Tag: accounts

Standard Bank has denied that it has opened a bank account associated with the Gupta family.

It was reported earlier on Tuesday that the top-4 bank had agreed to open bank accounts for business rescue practitioners controlling seven Gupta companies.

However, Standard Banks spokesperson Ross Lindstrom has said the bank terminated all dealings with the Gupta family and all entities controlled by it with effect from June 2016, and that that decision still stood.

Earlier, business rescue practitioner Louis Klopper confirmed that Standard Bank had agreed to open a new account‚ with strict conditions limiting access only to Klopper and his partner practitioner‚ Kurt Knoop.

Klopper said this had been a crucial stumbling block to getting the Gupta companies‚ particularly the four mines owned by the family‚ back up and running.

However, in an e-mail to Business Day, Linstrom said on behalf of the bank: “Standard Bank of SA has not opened and will not open accounts with these companies. Any impression created to the contrary was created by an employee that was acting out of mandate.

“Communication between the employee and [Klopper] was not authorised and did not follow the internal processes of the bank. Disciplinary procedures are currently under way.”

The Gupta family has had to make do with facilities at the Bank of Baroda — a relationship that has deteriorated since the bank started to come under pressure from the Reserve Bank over the large number of suspicious transactions the Gupta family were processing.

On February 16 the directors of Gupta-owned Tegeta filed for business rescue‚ placing Optimum‚ Koornfontein and Brakfontein coal mines in Mpumalanga, as well as Shiva Uranium in the North West, under Klopper’s control.

Property investment companies Confident Concepts and Islandsite Investments 180 were also placed under business rescue.

The mines employ roughly 3 000 people‚ most of whom went on strike when salaries were not paid on February 25. The permanent staff‚ about 1 500 people‚ were paid last week.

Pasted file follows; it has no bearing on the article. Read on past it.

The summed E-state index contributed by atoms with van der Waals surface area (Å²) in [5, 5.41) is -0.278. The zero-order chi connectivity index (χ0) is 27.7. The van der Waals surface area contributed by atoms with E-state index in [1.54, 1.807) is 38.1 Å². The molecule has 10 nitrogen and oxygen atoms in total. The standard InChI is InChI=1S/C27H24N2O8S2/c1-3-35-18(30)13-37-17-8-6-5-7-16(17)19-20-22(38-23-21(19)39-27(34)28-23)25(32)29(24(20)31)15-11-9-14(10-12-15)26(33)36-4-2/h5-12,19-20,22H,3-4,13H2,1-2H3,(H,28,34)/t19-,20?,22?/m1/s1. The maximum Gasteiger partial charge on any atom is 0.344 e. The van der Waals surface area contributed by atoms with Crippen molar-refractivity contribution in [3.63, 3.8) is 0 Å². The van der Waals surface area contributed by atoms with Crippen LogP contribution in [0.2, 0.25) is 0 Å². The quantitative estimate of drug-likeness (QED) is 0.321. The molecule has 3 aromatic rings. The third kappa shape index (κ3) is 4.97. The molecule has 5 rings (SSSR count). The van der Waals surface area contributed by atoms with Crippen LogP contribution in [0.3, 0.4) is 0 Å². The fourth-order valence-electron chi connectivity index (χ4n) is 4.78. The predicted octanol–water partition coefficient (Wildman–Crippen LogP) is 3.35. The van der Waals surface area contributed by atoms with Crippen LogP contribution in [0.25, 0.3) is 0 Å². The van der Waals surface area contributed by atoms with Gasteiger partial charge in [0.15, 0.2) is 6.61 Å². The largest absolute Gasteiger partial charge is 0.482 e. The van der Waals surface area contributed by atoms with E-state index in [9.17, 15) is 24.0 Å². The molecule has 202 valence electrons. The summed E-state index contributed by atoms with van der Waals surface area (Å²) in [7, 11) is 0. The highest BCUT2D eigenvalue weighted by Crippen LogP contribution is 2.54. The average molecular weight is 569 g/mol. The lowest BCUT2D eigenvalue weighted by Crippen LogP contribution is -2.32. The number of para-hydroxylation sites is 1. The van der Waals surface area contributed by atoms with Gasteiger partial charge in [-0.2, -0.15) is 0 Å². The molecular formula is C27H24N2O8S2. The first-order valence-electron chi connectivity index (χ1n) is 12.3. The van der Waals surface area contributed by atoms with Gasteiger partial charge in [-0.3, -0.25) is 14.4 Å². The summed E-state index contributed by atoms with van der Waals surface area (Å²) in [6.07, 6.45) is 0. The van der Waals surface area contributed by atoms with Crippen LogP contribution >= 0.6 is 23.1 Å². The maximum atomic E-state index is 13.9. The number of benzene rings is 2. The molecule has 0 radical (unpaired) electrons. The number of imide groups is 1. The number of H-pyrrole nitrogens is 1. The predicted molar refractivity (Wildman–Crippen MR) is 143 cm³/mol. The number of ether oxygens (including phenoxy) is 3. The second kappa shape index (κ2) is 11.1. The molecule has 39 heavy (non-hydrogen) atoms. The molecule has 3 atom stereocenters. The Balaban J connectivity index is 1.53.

By Kyle Cowan for Business Day

Amazon introduces accounts for teens

Traditionally, teenagers who needed to buy notebooks or new sneakers on Amazon either had to ask their parents to do it for them, or log onto their parents’ account, where Mom and Dad’s viewing history would be on full display (“Fifty Shades Darker? Eww, Mother!”)

Amazon never really had clear rules regarding a minimum age for making purchases, simply stating in its service terms that anyone under 18 “may use the Amazon Services only with involvement of a parent or guardian,” and that you must be 21 to buy alcohol.

Now Amazon is giving teens ages 13 to 17 more autonomy – and let’s be real, hooking them onto the colossal shopping catalog early – by introducing teen accounts.

Parents choose a payment method and shipping address, and decide whether they want to be able to approve every order their teen makes or set a pre-approved spending limit. Then, to start shopping, teens must download the Amazon app, and create a login.

When they’re about to buy something, their parents will receive a text or email with the item, price and an optional note from their kid, saying something like, “Dad, can I get these pants for my ski trip?” or “I really, really need glitter slime.” Parents can reply “Y” for yes, or they can review the order further on the site.

Parents with Prime membership can share “select benefits” with their teen, including free two-day shipping on more than 50 million items, Prime Video and Twitch Prime. Teens and parents can sign up for a teen account at amazon.com/forteens.

By Michelle Woo for Lifehacker

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